Much has been written recently about so-called China’s “Wolf Warrior” diplomacy. Western-based commentators have widely criticized what they see as a more assertive, some say, bullying stance taken by a number of Chinese foreign affairs specialists including diplomats based around the globe, who are actually often on the defense.
As it happens, we can apply the same sort of assertiveness-metric to foreign affairs management in the West. It is profitable to consider the US and Australia and, briefly, New Zealand.
The clear dominance of American military, economic and political power after WW II provided the means for the US to oversee an era of extended peace – and also to shape transnational outcomes in America’s own interest to a remarkable extent. Soft power, a term coined by Joseph Nye in 1990, has been defined as “[T]he ability to affect others by attraction and persuasion rather than through the hard power of coercion and payment.” More recently, certain US commentators have critically analyzed what they call China’s sharp power.
In fact, the US has deployed all three powers, soft, sharp and hard, for many decades. In 1985, a respected American analyst, George Scialabba, noted that certain regimes following policies considered unacceptable to the US were “subjected to American hostility, subversion or even invasion”, adding that, “rhetoric aside, promoting democracy, self-determination and human rights has little to do with American foreign policy.”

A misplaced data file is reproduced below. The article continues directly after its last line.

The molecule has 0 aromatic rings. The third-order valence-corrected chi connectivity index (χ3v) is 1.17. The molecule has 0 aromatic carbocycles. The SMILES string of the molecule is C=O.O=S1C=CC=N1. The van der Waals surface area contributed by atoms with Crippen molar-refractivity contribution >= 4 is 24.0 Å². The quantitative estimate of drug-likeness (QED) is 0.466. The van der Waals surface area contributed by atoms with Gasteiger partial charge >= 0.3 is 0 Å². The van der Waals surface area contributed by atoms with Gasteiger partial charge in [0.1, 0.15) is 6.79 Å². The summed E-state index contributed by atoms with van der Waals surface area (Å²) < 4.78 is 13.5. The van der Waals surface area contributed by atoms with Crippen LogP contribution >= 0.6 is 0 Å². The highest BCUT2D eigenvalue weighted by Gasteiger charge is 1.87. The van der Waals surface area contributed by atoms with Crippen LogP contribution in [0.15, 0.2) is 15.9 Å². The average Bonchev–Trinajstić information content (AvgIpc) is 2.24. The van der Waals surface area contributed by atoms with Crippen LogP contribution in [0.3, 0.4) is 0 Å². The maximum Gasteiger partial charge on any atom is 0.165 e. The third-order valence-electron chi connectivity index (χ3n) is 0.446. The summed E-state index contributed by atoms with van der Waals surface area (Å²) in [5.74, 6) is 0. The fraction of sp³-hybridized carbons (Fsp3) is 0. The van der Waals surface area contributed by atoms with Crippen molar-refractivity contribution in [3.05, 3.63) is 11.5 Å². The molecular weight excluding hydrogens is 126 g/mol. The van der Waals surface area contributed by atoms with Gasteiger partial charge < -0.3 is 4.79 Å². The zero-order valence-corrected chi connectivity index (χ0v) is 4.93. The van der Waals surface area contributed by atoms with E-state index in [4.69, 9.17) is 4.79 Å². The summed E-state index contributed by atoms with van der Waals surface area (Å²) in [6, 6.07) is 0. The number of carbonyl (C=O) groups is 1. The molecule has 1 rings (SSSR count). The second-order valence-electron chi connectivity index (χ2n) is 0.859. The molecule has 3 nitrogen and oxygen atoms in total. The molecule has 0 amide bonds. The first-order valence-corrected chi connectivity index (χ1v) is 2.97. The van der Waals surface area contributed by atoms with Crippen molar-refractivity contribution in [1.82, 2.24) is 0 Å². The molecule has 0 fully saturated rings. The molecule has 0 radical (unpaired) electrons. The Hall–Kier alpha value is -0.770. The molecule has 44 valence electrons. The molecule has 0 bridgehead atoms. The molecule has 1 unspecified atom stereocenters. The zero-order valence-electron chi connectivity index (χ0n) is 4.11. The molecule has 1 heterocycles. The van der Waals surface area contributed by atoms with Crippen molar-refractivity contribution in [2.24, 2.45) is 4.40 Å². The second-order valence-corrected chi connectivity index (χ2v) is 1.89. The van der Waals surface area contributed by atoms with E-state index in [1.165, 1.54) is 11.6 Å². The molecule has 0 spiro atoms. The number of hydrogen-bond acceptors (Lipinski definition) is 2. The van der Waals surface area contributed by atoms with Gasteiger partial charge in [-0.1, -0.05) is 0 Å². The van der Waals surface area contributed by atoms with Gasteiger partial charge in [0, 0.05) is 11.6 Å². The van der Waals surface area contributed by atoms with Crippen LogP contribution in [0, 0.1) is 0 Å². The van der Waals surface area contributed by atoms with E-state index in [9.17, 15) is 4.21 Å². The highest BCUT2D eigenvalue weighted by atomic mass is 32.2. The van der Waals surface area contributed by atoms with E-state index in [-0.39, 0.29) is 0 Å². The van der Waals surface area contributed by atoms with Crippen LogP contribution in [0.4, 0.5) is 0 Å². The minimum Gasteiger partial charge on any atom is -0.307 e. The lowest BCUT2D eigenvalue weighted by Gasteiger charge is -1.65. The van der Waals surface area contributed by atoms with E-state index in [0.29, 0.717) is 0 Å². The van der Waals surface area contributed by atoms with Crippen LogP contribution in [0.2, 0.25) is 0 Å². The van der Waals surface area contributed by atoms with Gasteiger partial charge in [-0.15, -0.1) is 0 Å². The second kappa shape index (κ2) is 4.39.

More recently, Dan Sanchez, argued, after reviewing the remarkable careers of the brothers, John Foster Dulles (US Secretary of State, 1953–59) and Allen Dulles (CIA Director, 1953–61), that together they created a legacy, for the US, of perpetual war.
Building on this potent tradition, Washington has, under the current Secretary of State, Mike Pompeo, developed a divergent, conspicuously muscular form of power-diplomacy. In some cases, as with Iran, it can take the form of violent coercion. In the case of China, the US is now firmly committed to a win-lose Sino-strategy: for the US to win, China needs to lose.
The essence of Pompeo's megaphone approach is to say: we presume China is guilty, unless it can prove otherwise; and we decide if you have done so
Very recently, US political power has been starkly deployed (domestically and internationally) in response to China’s plan to enact a plainly required, new national security regime for the HKSAR. Yet another audaciously meddling law was recently passed in the US Senate and House of Representatives, shortly after Secretary Pompeo declared that, “No reasonable person can assert today that Hong Kong maintains a high degree of autonomy from China”. Presumptuous sanctions of various sorts were threatened. The assumed right to interfere is unconcealed.
In mid-April, meanwhile, Mr Pompeo stipulated that Beijing should grant the US access to a Wuhan laboratory: “We are still asking the Chinese Communist Party to allow experts to get into the virology lab so we can determine precisely where this virus began.” The essence of this megaphone approach is to say: we presume you are guilty, unless you can prove otherwise; and we decide if you have done so. There are closer resonances here with the Spanish Inquisition than with Common Law presumption of innocence principles.